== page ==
In the 1960s, LIFE was America's single most important general weekly magazine, its photo-essay formula catering to a middle class constituency of millions. By the halfway point of that tumultuous decade, readers were accustomed to seeing searing and unpleasant images of a changing nation, one racked by civil unrest and entangled in a bloody war in Southeast Asia. But when LIFE's February 4, 1966 issue landed on newsstands and in mailboxes across the United States, with the cover's warning "YOUR DOG IS IN CRUEL DANGER," tens of millions of readers became acquainted for the first time with another kind of searing unpleasantness—the thriving commerce of unregulated dealers who supplied animals to America's laboratories for research, testing, and education.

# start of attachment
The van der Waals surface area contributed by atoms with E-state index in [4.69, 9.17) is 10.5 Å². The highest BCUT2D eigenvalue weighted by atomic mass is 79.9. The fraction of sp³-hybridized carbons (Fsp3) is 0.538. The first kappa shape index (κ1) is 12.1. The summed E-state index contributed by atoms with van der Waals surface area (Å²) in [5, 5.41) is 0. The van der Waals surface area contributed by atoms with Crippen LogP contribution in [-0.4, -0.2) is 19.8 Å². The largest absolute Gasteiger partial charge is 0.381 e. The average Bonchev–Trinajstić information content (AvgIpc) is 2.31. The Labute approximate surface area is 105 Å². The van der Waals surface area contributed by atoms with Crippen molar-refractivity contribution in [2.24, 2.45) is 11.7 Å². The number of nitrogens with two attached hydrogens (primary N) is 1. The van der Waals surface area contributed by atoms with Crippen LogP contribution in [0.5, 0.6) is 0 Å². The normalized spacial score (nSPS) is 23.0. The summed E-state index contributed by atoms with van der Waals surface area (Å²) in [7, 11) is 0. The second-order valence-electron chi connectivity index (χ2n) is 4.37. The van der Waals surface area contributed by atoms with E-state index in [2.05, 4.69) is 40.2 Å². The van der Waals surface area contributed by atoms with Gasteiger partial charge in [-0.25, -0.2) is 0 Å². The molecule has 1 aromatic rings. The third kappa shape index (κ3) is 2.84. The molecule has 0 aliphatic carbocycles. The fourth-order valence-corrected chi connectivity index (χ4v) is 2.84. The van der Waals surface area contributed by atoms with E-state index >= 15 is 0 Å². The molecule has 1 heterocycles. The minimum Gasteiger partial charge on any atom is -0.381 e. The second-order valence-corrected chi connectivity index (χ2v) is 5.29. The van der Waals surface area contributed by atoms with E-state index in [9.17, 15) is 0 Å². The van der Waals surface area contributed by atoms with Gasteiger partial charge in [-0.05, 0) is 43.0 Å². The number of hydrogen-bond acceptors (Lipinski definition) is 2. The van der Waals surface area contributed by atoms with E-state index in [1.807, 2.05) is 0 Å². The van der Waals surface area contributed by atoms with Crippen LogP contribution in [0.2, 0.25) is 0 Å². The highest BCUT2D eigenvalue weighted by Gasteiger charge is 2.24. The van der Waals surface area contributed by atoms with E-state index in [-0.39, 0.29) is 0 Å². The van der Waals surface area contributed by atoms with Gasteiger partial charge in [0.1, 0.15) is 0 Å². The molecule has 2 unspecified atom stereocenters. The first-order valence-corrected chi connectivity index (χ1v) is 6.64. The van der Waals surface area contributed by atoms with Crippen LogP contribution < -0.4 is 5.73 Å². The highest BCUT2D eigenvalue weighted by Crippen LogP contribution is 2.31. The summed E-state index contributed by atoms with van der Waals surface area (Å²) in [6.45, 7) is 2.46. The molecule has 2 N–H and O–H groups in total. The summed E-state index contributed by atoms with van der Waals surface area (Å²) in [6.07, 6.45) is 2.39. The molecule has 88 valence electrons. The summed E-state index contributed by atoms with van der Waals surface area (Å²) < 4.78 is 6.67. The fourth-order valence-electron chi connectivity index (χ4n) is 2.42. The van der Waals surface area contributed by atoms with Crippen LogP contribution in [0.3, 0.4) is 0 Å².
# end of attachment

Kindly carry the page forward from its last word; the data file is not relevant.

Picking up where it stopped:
Unti, Bernard, "‘Concentration Camps for Lost and Stolen Pets’: Stan Wayman’s LIFE Photo Essay and the Animal Welfare Act" (2007). LAW. 12.